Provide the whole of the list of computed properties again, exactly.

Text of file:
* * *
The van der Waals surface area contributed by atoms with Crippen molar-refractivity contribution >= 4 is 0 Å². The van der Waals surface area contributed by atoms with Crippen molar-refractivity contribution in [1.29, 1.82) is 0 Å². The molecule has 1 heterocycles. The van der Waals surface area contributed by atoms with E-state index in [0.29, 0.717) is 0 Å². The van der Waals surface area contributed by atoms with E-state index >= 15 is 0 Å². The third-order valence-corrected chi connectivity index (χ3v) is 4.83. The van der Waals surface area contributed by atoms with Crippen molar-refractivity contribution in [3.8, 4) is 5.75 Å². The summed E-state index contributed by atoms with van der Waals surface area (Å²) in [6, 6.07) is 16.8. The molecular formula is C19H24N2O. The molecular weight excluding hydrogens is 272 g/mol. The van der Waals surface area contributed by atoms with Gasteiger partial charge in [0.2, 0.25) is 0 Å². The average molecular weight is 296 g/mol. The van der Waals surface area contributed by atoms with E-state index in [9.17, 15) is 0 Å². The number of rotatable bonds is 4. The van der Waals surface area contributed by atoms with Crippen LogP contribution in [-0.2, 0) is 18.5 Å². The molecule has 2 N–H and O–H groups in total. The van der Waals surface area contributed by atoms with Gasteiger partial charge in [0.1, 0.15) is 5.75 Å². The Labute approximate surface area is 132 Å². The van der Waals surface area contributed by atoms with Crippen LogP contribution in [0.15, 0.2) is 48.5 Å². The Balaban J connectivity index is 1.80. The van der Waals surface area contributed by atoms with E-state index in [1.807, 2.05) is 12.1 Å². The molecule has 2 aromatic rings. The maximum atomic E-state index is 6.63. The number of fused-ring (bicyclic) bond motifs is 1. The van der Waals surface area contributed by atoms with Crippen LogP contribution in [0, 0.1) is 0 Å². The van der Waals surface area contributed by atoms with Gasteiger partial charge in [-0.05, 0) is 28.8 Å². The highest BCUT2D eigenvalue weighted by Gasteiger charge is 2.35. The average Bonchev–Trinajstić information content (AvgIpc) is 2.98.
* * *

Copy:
The van der Waals surface area contributed by atoms with Crippen molar-refractivity contribution >= 4 is 0 Å². The van der Waals surface area contributed by atoms with Crippen molar-refractivity contribution in [1.29, 1.82) is 0 Å². The molecule has 1 heterocycles. The van der Waals surface area contributed by atoms with E-state index in [0.29, 0.717) is 0 Å². The van der Waals surface area contributed by atoms with E-state index >= 15 is 0 Å². The third-order valence-corrected chi connectivity index (χ3v) is 4.83. The van der Waals surface area contributed by atoms with Crippen molar-refractivity contribution in [3.8, 4) is 5.75 Å². The summed E-state index contributed by atoms with van der Waals surface area (Å²) in [6, 6.07) is 16.8. The molecular formula is C19H24N2O. The molecular weight excluding hydrogens is 272 g/mol. The van der Waals surface area contributed by atoms with Gasteiger partial charge in [0.2, 0.25) is 0 Å². The average molecular weight is 296 g/mol. The van der Waals surface area contributed by atoms with E-state index in [9.17, 15) is 0 Å². The number of rotatable bonds is 4. The van der Waals surface area contributed by atoms with Crippen LogP contribution in [-0.2, 0) is 18.5 Å². The molecule has 2 N–H and O–H groups in total. The van der Waals surface area contributed by atoms with Gasteiger partial charge in [0.1, 0.15) is 5.75 Å². The Labute approximate surface area is 132 Å². The van der Waals surface area contributed by atoms with Crippen LogP contribution in [0.15, 0.2) is 48.5 Å². The Balaban J connectivity index is 1.80. The van der Waals surface area contributed by atoms with E-state index in [1.807, 2.05) is 12.1 Å². The molecule has 2 aromatic rings. The maximum atomic E-state index is 6.63. The number of fused-ring (bicyclic) bond motifs is 1. The van der Waals surface area contributed by atoms with Crippen LogP contribution in [0, 0.1) is 0 Å². The van der Waals surface area contributed by atoms with Gasteiger partial charge in [-0.05, 0) is 28.8 Å². The highest BCUT2D eigenvalue weighted by Gasteiger charge is 2.35. The average Bonchev–Trinajstić information content (AvgIpc) is 2.98.